Is it any good?


This documentary showcases the successful NFTE program, which was developed as a dropout prevention program almost 20 years ago. It seems to have accomplished its goals: The movie highlights some of the difficult situations the contestants have overcome by participating in business education activities. And it also emphasizes the fact that most of the teens' current and future success is owed to staying in school.

But it's the teens’ personal journeys and insights -- which come as a result of their private struggles and professional endeavors -- that are the main source of inspiration here. They offer positive messages about working hard, setting goals, and persevering in the face of challenges. The group also demonstrates how it's possible to overcome tough situations by getting an education. Best of all, the featured teens serve as positive role models for others across the country.

Families can talk about...

  • Families can talk about how the movie's contestants counter media stereotypes about inner city teens. How are they different from what you might expect?

  • Does your

  • high school offer anything like the NFTE Business Education program? If not, would there be benefits to

  • starting one?

Movie details

Theatrical release date:February 7, 2010
DVD release date:May 4, 2010
Cast:Rodney Walker, Steve Mariotti
Director:Mary Mazzio
Studio:PBS Home Videos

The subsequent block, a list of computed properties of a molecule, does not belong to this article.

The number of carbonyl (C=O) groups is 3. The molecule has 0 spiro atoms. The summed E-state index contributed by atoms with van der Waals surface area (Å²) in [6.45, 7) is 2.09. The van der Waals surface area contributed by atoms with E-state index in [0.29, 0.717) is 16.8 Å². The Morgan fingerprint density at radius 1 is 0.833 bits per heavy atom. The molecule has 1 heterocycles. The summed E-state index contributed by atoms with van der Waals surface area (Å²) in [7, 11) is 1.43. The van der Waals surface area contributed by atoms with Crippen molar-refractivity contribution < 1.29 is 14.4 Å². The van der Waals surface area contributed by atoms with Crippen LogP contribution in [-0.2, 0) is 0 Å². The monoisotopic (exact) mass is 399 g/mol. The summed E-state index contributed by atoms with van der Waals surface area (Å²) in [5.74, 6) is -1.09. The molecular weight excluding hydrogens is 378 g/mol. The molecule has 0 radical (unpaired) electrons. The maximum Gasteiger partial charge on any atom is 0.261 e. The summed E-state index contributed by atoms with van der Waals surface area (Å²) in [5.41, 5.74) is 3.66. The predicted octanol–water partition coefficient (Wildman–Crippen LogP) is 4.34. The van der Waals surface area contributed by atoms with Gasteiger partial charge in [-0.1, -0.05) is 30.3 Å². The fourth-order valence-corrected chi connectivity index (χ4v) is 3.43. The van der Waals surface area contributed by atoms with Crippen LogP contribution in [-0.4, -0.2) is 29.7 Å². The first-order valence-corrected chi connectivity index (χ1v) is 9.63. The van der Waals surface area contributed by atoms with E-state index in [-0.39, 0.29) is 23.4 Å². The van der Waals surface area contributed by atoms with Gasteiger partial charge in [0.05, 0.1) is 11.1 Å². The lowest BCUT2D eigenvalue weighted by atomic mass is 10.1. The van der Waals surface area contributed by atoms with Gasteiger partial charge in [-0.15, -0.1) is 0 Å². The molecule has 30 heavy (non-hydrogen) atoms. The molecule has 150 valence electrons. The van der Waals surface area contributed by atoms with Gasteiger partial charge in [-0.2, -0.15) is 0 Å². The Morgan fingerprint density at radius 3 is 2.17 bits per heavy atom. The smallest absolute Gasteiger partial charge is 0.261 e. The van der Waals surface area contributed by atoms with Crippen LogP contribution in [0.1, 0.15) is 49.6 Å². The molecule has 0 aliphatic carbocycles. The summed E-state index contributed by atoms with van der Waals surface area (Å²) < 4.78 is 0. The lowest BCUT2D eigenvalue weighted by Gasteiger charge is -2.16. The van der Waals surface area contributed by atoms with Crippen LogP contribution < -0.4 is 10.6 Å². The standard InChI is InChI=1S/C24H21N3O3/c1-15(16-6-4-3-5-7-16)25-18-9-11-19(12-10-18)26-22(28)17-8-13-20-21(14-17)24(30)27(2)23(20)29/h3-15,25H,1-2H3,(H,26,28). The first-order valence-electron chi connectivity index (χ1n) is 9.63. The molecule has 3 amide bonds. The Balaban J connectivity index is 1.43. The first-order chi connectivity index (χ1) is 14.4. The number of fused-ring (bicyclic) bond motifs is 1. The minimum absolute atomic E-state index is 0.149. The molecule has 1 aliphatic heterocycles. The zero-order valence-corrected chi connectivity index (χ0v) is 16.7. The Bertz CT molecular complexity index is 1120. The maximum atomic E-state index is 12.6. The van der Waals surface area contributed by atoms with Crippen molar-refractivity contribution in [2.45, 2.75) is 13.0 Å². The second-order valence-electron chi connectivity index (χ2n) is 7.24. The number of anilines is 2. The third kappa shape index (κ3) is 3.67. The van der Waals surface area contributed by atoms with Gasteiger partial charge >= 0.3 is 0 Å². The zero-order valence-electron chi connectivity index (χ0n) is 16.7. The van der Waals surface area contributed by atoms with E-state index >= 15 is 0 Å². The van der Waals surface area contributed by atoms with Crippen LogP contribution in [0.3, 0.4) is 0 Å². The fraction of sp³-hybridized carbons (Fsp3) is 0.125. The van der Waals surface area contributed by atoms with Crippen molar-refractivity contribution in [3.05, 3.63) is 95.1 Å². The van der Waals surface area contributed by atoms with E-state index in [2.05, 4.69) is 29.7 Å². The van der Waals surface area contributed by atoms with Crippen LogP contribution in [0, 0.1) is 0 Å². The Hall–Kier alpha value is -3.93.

Run time:84 minutes
MPAA rating:NR

This review of Ten9Eight was written by

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  • ON: Content is age-appropriate for kids this age.
  • PAUSE: Know your child; some content may not be right for some kids.
  • OFF: Not age-appropriate for kids this age.
  • NOT FOR KIDS: Not appropriate for kids of any age.

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Learning ratings

  • Best: Really engaging, great learning approach.
  • Very Good: Engaging, good learning approach.
  • Good: Pretty engaging, good learning approach.
  • Fair: Somewhat engaging, okay learning approach.
  • Not for Learning: Not recommended for learning.
  • Not for Kids: Not age-appropriate for kids; not recommended for learning.

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What parents and kids say

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Parent of a 11 year old Written byMovieBuff41 February 8, 2010
Teen, 14 years old Written byTotally500 August 31, 2010

Following your dreams of being a CEO

I like it so much. I love their ideas and inventions. Even through they lost. Their still winners of tomorrow.

What other families should know
Great messages
Great role models